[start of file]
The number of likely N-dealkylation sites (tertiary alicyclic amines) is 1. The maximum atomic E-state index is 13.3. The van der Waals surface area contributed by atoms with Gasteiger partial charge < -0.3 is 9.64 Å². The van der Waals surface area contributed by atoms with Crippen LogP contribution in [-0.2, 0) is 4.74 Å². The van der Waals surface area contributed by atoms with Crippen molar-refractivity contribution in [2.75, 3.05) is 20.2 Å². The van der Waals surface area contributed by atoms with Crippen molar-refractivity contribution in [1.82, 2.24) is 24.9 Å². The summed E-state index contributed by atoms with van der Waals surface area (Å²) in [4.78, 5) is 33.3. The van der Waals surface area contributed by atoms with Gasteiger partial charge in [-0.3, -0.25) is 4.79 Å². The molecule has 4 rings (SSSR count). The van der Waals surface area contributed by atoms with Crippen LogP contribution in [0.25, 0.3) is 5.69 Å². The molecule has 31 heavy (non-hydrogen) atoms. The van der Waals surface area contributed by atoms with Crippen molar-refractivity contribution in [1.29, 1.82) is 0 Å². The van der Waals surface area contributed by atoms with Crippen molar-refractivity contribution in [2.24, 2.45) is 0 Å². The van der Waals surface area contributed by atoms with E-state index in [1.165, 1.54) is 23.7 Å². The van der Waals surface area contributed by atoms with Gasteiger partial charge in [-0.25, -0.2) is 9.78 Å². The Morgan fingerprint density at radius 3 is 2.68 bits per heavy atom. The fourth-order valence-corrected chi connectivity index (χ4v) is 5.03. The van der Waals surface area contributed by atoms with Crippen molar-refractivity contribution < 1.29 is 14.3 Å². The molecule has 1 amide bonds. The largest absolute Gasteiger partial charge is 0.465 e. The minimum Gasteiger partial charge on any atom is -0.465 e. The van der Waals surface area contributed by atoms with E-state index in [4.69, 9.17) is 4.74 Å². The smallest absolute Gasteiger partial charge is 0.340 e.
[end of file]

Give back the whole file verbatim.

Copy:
The number of likely N-dealkylation sites (tertiary alicyclic amines) is 1. The maximum atomic E-state index is 13.3. The van der Waals surface area contributed by atoms with Gasteiger partial charge < -0.3 is 9.64 Å². The van der Waals surface area contributed by atoms with Crippen LogP contribution in [-0.2, 0) is 4.74 Å². The van der Waals surface area contributed by atoms with Crippen molar-refractivity contribution in [2.75, 3.05) is 20.2 Å². The van der Waals surface area contributed by atoms with Crippen molar-refractivity contribution in [1.82, 2.24) is 24.9 Å². The summed E-state index contributed by atoms with van der Waals surface area (Å²) in [4.78, 5) is 33.3. The van der Waals surface area contributed by atoms with Gasteiger partial charge in [-0.3, -0.25) is 4.79 Å². The molecule has 4 rings (SSSR count). The van der Waals surface area contributed by atoms with Crippen LogP contribution in [0.25, 0.3) is 5.69 Å². The molecule has 31 heavy (non-hydrogen) atoms. The van der Waals surface area contributed by atoms with Crippen molar-refractivity contribution in [1.29, 1.82) is 0 Å². The van der Waals surface area contributed by atoms with Crippen molar-refractivity contribution in [2.24, 2.45) is 0 Å². The van der Waals surface area contributed by atoms with E-state index in [1.165, 1.54) is 23.7 Å². The van der Waals surface area contributed by atoms with Gasteiger partial charge in [-0.25, -0.2) is 9.78 Å². The Morgan fingerprint density at radius 3 is 2.68 bits per heavy atom. The fourth-order valence-corrected chi connectivity index (χ4v) is 5.03. The van der Waals surface area contributed by atoms with Crippen molar-refractivity contribution < 1.29 is 14.3 Å². The molecule has 1 amide bonds. The largest absolute Gasteiger partial charge is 0.465 e. The minimum Gasteiger partial charge on any atom is -0.465 e. The van der Waals surface area contributed by atoms with E-state index in [4.69, 9.17) is 4.74 Å². The smallest absolute Gasteiger partial charge is 0.340 e.